Strengths Insights Part 23: Competition
Welcome to Part 23 of the Strengths Insight Series. Each week we look at a different Strength theme from the Gallup StrengthsFinder® framework. Reading these posts will give you an insight into those you work and live with.
Competition – A strength theme in the Influencing Domain
Competition is rooted in comparison. When you look at the world you are instantly aware of other people’s performance. Their performance is the ultimate yardstick. No matter how hard you try, no matter how worthy your intentions, if you reached your goal but did not outperform your peers, the achievement feels hollow. Like all competitors you need other people. You need to compare. If you can compare, you can compete, and if you can compete you can win. And when you win, there is no feeling, quite like it. You like measurement because it facilitates comparison. You like other competitors because they invigorate you. You like contests because there must be a winner. You particularly like contests where you know you have the inside running, you can see yourself winning. Although you are gracious to fellow competitors and even stoic in defeat, you don’t compete for fun. You compete to win. Over time you will tend to avoid contests where winning seems unlikely.
Competition is the ideal strength for the Producer in the Evolution of an Idea framework. The Producer is about ‘moving boxes’ and a strong competitive culture creates urgency. People are invigorated. Remember though, if someone in the Producer team does does not fit in they will feel very lonely. “There’s nothing worse than being amongst a hustle with nothing to do.”
“The Evolution of an Idea” framework helps leaders and managers to build a team of diverse and complimentary people. If you are interested, Donald would like to explain it to your team. The presentation takes about 40 minutes.
Tips for maximising the value of your Competition Strength.
- Seek work environments in which you can measure your achievemens. You might never be able to discover how good you can be without competing.
- What are you performance measures. List the performance scores that help you understand where you stand every day.
- Identify an achieving person against whom you can measure your own achievement. If there is more than one, list them taking particular note of how you compete with each of them.
- Make time to celebrate. In your world, there is no victory without celebration.
- Seek competitive friends.
- Turn ordinary taks into competitive games. You will achieve more.
- Just like you will reflect and investigate any contests you do lose, apply the same logice to contests you do win. You will receive a great deal more value from understanding why you won, than why you lost.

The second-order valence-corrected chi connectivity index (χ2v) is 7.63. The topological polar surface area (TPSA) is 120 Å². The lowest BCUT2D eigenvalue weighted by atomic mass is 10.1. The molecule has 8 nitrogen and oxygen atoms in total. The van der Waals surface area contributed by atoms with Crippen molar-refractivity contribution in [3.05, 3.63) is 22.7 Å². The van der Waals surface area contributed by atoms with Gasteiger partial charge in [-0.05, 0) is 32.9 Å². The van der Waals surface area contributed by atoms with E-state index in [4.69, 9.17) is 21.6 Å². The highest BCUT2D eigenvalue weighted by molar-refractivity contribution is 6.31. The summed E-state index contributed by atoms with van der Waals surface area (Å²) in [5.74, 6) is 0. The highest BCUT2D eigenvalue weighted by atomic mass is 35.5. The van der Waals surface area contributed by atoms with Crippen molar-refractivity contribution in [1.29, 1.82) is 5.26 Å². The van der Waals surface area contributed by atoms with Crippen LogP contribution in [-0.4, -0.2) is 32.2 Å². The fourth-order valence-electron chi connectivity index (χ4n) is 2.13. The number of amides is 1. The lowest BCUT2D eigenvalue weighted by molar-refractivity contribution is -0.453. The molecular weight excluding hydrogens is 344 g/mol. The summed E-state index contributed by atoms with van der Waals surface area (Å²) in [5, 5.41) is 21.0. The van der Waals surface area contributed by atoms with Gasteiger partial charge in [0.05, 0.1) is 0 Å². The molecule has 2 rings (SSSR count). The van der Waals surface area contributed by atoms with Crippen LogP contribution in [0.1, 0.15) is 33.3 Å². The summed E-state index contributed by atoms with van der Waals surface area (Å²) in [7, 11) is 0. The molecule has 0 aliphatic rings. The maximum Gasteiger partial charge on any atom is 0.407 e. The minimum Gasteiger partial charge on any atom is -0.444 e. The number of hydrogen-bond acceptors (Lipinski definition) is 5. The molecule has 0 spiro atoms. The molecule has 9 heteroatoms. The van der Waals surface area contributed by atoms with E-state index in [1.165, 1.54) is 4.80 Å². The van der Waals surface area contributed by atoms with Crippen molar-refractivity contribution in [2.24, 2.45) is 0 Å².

- Design your own unique strategies for dealing with loss. Armed with these strategies you will be able to complete your reflection and move to the next contest more readily.
- Understand and help colleagues understand that being competitive does not mean putting others down. Explain that you can only be a champion when you are competing with champions. Of course this is harder with people who have less competitive tendency.
Managing people who have Competition in their Top 5 Strengths.
- Use competitive language when speaking to them. It is a win-lose world for this person, so for him, achieving a goal is winning and missing a goal is losing. Words like ‘winning’ ‘out smart’ ‘competitive edge’ and ‘dominate’ are comforting for him.
- Measure him against other people, particularly competitive people. If you are not personally particularly competitive, have him work with someone who is.
- Set up contests. Encourage him to create his own competitive games.
- Make sure he wins an appropriate number of contests. Likewise make sure he is presented with appropriately challenging contests, which sometimes he will not win. This balance of challenge and success will influence the rate of improvement in his performance, and hence his satisfaction.
- Discuss talents and strategy with him. He will be continually working on improving his chances of winning, through strategy, charm and mental games as well as practice.
- Be careful not to allow him to be promoted just because he is a strong performer. More senior roles generally mean a Competition strength has to be oppressed, to allow other people to win.
- When he loses, he may need to mourn for a while. Your empathy will help him complete and get ‘back on the horse’ quicker. If you find empathy for him is hard to find, introduce him to someone who can be empathetic, i.e. a mentor